What this means for your business

There are a few key take away messages from this case.

  • Firstly, if an employee has engaged in misconduct, the employer must consider whether the employee's conduct was of sufficient gravity or seriousness to justify dismissal. A minor failing or trivial misdemeanour on the part of an employee will not constitute a valid reason for dismissal. The decision also highlights the care that must be taken towards dismissing long standing employees who otherwise have unblemished work tenure
  • Secondly, while bullying behaviour is a valid reason for dismissal, if an employer is minded to dismiss an employee on this basis proper investigations should be undertaken to establish that the allegations are substantiated. Cogent evidence should be collected including when the bullying occurred, what it involved, and who was bullied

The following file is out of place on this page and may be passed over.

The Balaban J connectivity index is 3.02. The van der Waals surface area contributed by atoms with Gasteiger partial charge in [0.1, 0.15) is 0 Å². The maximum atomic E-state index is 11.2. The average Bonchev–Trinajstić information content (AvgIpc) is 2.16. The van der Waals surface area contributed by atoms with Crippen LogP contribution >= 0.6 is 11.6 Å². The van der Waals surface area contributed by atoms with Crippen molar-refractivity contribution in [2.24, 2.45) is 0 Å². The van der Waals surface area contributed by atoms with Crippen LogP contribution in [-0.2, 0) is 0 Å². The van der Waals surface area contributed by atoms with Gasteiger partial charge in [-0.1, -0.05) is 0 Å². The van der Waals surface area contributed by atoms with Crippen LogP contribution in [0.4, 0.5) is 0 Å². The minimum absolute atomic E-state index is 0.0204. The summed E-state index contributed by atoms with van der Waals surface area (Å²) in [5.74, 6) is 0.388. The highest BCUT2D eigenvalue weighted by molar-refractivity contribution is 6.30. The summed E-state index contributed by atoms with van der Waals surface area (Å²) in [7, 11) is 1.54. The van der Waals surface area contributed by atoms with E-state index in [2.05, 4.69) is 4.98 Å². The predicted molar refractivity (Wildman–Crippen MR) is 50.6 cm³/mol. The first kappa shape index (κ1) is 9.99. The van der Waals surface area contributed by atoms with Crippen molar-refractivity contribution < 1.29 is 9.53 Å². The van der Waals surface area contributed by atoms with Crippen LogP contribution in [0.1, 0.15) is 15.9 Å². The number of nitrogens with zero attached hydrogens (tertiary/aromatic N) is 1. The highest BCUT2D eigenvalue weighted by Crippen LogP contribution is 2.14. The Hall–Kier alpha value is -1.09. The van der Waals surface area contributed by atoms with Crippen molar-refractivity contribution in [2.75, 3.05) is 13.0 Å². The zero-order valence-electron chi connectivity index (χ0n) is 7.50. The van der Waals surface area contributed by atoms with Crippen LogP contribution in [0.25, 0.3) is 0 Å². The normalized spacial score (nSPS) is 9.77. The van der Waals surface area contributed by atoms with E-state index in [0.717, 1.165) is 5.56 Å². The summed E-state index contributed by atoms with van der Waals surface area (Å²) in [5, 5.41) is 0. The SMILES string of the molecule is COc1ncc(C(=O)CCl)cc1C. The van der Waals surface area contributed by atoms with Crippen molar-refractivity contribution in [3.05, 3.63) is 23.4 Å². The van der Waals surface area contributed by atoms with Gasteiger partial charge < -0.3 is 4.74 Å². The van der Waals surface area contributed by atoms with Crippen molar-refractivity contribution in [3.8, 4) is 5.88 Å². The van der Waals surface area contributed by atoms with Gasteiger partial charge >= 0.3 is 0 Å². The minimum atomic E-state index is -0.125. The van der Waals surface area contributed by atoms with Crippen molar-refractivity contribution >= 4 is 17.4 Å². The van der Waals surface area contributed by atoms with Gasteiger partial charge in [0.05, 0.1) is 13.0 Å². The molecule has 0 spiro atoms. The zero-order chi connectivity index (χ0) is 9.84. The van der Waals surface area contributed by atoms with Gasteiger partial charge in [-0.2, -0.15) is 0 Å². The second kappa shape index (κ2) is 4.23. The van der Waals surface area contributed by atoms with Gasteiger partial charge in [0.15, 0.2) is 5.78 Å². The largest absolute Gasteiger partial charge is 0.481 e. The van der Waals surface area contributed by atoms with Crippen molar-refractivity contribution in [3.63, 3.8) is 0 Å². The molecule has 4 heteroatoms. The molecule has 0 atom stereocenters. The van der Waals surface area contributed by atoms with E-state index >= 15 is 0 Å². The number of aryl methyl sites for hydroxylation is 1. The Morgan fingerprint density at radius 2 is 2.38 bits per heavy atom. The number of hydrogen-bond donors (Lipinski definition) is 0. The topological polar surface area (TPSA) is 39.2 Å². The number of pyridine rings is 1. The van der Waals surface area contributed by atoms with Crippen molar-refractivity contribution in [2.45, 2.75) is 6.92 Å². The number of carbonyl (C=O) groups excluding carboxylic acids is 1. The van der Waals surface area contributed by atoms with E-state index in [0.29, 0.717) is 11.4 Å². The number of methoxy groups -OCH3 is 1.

• Thirdly, the case highlights the importance of engaging in procedural fairness when considering dismissing employees. Employers should be mindful of giving the employee a proper opportunity to respond to allegations before the decision to dismiss is made.

This publication does not deal with every important topic or change in law and is not intended to be relied upon as a substitute for legal or other advice that may be relevant to the reader's specific circumstances. If you have found this publication of interest and would like to know more or wish to obtain legal advice relevant to your circumstances please contact one of the named individuals listed.